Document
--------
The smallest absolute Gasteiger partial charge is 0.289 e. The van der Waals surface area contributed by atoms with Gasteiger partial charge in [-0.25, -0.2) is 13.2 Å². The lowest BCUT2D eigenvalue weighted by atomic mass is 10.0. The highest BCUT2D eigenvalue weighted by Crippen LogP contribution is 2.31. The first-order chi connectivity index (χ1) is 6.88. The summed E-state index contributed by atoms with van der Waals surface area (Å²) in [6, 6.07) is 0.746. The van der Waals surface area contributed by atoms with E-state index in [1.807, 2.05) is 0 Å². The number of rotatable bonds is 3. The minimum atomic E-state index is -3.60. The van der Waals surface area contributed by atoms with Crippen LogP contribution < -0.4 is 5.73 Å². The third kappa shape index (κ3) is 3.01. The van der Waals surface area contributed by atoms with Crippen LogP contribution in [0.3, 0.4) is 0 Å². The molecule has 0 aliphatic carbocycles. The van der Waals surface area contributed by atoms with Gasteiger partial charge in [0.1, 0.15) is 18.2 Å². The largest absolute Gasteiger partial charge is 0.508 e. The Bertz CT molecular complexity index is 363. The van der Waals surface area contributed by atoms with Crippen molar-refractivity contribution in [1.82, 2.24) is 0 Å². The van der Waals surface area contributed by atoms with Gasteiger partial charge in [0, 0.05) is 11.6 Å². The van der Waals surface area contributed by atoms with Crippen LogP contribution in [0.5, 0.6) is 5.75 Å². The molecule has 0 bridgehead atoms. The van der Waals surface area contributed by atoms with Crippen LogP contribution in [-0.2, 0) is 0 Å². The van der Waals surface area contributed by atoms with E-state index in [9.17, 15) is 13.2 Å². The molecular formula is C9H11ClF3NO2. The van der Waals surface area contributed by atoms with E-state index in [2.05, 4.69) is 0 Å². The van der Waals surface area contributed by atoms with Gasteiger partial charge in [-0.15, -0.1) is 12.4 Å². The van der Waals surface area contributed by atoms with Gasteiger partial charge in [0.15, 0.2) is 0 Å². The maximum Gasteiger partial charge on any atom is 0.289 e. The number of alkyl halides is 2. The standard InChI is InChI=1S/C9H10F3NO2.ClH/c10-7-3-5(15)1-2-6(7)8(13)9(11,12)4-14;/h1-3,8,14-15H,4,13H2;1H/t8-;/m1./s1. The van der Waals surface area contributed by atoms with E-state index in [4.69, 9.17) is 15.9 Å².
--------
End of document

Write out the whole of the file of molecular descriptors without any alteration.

The smallest absolute Gasteiger partial charge is 0.289 e. The van der Waals surface area contributed by atoms with Gasteiger partial charge in [-0.25, -0.2) is 13.2 Å². The lowest BCUT2D eigenvalue weighted by atomic mass is 10.0. The highest BCUT2D eigenvalue weighted by Crippen LogP contribution is 2.31. The first-order chi connectivity index (χ1) is 6.88. The summed E-state index contributed by atoms with van der Waals surface area (Å²) in [6, 6.07) is 0.746. The van der Waals surface area contributed by atoms with E-state index in [1.807, 2.05) is 0 Å². The number of rotatable bonds is 3. The minimum atomic E-state index is -3.60. The van der Waals surface area contributed by atoms with Crippen LogP contribution < -0.4 is 5.73 Å². The third kappa shape index (κ3) is 3.01. The van der Waals surface area contributed by atoms with Crippen LogP contribution in [0.3, 0.4) is 0 Å². The molecule has 0 aliphatic carbocycles. The van der Waals surface area contributed by atoms with Gasteiger partial charge in [0.1, 0.15) is 18.2 Å². The largest absolute Gasteiger partial charge is 0.508 e. The Bertz CT molecular complexity index is 363. The van der Waals surface area contributed by atoms with Crippen molar-refractivity contribution in [1.82, 2.24) is 0 Å². The van der Waals surface area contributed by atoms with Gasteiger partial charge in [0, 0.05) is 11.6 Å². The van der Waals surface area contributed by atoms with Crippen LogP contribution in [0.5, 0.6) is 5.75 Å². The molecule has 0 bridgehead atoms. The van der Waals surface area contributed by atoms with Crippen LogP contribution in [-0.2, 0) is 0 Å². The van der Waals surface area contributed by atoms with E-state index in [9.17, 15) is 13.2 Å². The molecular formula is C9H11ClF3NO2. The van der Waals surface area contributed by atoms with E-state index in [2.05, 4.69) is 0 Å². The van der Waals surface area contributed by atoms with Gasteiger partial charge in [-0.15, -0.1) is 12.4 Å². The van der Waals surface area contributed by atoms with Gasteiger partial charge in [0.15, 0.2) is 0 Å². The maximum Gasteiger partial charge on any atom is 0.289 e. The number of alkyl halides is 2. The standard InChI is InChI=1S/C9H10F3NO2.ClH/c10-7-3-5(15)1-2-6(7)8(13)9(11,12)4-14;/h1-3,8,14-15H,4,13H2;1H/t8-;/m1./s1. The van der Waals surface area contributed by atoms with E-state index in [4.69, 9.17) is 15.9 Å².